Trying to keep up with patient demands while navigating the complexities of technology, nurses are under serious pressure to perform at a high level throughout the day. As a result, burnout is at an all-time high, and nurses report spending as little as two hours of a typical 12-hour shift with patients.
Hospitals are looking at how different technologies and practices can help reduce nursing stress, thereby improving overall satisfaction and reducing turnover rates. This can be a key component to improving patient care, as nursing satisfaction is highly correlated with patient satisfaction and outcomes.
Given that nurses spend about one-third of their shift interacting with technology, it’s essential that these tools improve care delivery rather than slowing it down. Beyond improving job satisfaction, technology tools, such as smart watches, can be used to reduce provider stress.
Engineers at Texas A&M University are developing a new smartwatch that can help monitor nurses’ well-being and stress levels to help better manage their workloads. This data gives nurse managers a new way to view the units and oversee nurse performance.
While factors such as staffing ratios are already monitored, this technology would better indicate which nurses are available to take on other tasks and label those with high stress levels as “do not disturb.” Prototypes are currently under development now, but this would also allow nurse managers to redistribute staff based on real-time data, helping combat burnout due to stress.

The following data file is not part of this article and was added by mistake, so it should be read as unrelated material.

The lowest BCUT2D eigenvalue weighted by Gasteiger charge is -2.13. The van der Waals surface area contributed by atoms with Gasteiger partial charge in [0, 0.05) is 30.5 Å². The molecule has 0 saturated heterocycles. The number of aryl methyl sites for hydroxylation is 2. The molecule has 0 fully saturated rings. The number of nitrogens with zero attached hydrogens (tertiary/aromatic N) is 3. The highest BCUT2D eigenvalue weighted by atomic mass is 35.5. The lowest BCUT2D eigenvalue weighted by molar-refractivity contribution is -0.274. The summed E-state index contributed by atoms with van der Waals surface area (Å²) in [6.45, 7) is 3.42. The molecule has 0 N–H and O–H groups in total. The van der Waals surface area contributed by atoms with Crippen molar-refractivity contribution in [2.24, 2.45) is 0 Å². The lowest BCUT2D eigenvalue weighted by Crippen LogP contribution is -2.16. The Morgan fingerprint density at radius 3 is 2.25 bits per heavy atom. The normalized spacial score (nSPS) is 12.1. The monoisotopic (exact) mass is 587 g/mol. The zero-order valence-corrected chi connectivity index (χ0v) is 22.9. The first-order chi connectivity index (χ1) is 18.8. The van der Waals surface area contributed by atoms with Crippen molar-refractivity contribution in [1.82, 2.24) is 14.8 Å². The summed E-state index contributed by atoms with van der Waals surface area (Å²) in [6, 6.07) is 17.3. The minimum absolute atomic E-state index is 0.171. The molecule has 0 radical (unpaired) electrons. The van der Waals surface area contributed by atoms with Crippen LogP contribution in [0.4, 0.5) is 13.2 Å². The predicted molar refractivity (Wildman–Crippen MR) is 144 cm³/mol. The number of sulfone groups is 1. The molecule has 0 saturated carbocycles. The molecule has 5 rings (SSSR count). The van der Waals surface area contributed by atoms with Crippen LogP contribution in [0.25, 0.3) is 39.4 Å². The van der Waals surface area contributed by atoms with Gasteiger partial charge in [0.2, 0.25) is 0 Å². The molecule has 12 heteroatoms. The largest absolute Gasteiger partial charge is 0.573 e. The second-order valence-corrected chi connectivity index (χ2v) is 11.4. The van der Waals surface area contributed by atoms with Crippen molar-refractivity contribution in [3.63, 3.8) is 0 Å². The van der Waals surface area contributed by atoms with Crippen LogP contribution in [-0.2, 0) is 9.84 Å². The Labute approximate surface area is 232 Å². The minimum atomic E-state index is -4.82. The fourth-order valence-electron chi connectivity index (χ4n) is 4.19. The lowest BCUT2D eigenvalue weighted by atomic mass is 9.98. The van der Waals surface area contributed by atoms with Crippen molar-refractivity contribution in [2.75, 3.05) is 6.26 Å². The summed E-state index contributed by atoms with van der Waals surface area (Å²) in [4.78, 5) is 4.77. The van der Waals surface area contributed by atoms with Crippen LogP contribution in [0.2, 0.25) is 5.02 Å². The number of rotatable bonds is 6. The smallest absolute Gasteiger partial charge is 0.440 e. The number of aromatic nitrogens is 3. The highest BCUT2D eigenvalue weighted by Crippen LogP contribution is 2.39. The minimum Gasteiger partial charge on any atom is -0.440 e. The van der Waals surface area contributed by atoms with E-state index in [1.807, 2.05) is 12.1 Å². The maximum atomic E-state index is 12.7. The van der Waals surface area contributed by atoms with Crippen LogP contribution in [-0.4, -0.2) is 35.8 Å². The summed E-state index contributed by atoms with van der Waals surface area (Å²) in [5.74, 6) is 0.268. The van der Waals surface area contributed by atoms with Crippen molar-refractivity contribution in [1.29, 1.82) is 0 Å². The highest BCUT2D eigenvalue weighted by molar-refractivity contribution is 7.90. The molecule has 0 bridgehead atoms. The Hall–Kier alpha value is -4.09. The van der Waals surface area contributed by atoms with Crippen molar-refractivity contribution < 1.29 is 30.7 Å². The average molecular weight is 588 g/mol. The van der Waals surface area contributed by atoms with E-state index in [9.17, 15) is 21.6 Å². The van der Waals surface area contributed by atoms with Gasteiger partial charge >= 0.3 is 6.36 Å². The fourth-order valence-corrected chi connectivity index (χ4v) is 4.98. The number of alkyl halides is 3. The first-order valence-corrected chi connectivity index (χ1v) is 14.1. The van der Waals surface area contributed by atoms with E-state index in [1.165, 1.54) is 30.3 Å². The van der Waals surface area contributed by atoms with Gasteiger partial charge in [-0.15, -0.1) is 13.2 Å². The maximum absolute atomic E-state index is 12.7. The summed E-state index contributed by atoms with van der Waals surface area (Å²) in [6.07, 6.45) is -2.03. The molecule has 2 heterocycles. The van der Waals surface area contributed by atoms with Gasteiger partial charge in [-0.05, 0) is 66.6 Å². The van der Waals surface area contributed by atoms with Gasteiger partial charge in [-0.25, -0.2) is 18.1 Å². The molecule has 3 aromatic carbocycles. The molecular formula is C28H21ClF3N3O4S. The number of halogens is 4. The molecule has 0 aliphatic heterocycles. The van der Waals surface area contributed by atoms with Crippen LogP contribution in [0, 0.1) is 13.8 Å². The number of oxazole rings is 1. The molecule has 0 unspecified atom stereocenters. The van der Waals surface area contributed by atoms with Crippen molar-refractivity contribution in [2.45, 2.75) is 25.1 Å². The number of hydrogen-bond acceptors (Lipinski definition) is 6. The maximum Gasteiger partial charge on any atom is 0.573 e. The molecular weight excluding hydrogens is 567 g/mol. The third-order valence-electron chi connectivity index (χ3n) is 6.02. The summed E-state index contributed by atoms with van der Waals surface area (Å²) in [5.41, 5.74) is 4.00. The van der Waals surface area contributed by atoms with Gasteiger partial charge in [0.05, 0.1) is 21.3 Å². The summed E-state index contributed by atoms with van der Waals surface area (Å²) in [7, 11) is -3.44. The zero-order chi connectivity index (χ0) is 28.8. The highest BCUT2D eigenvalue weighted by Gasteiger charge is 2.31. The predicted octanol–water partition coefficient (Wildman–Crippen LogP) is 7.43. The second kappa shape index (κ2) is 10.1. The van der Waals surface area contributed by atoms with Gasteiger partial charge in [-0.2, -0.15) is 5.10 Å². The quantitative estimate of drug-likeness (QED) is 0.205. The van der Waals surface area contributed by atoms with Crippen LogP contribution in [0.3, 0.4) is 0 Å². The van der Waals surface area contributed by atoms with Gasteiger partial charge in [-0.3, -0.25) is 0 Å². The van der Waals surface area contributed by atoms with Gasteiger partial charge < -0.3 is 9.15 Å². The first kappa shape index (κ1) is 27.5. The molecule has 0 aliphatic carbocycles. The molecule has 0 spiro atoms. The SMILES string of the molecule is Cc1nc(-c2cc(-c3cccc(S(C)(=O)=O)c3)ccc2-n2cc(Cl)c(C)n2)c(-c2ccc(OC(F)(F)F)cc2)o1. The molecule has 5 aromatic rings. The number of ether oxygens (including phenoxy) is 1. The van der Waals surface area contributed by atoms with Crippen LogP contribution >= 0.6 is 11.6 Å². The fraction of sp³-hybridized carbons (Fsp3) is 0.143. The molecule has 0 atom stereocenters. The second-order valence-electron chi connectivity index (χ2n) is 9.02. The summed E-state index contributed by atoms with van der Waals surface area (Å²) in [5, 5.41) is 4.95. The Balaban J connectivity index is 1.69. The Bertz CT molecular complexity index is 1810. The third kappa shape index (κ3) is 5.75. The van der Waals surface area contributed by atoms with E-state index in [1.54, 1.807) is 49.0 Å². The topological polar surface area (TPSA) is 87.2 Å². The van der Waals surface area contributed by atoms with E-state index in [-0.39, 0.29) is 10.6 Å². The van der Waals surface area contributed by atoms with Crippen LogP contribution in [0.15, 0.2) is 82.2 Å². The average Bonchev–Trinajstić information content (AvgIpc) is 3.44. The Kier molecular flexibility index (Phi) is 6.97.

Prioritizing Self Care
In addition to recognizing and monitoring stress, nurses need to practice self-care, which better positions them to take care of patients. Holistic nursing views everything as interrelated – so mental, physical, and social aspects all influence each other.
To help negate burnout, nurses need to prioritize factors like meals, bathroom breaks, and even occasional pauses to take a step back and regroup during the day. Many aspects of a nurse’s role can be emotionally taxing alongside the more physical aspects of the job, so it’s important to let both mind and body replenish throughout the day. Other strategies that prioritize total wellness include getting adequate sleep outside of work, and remaining calm before shifts.
Negating nursing burnout is a priority for hospital leadership across the country and mitigating its risks could separate successful units from struggling ones. By using new tech tools and prioritizing self-care for employees, hospitals can be confident their nurses are providing excellent patient care while improving overall hospital morale.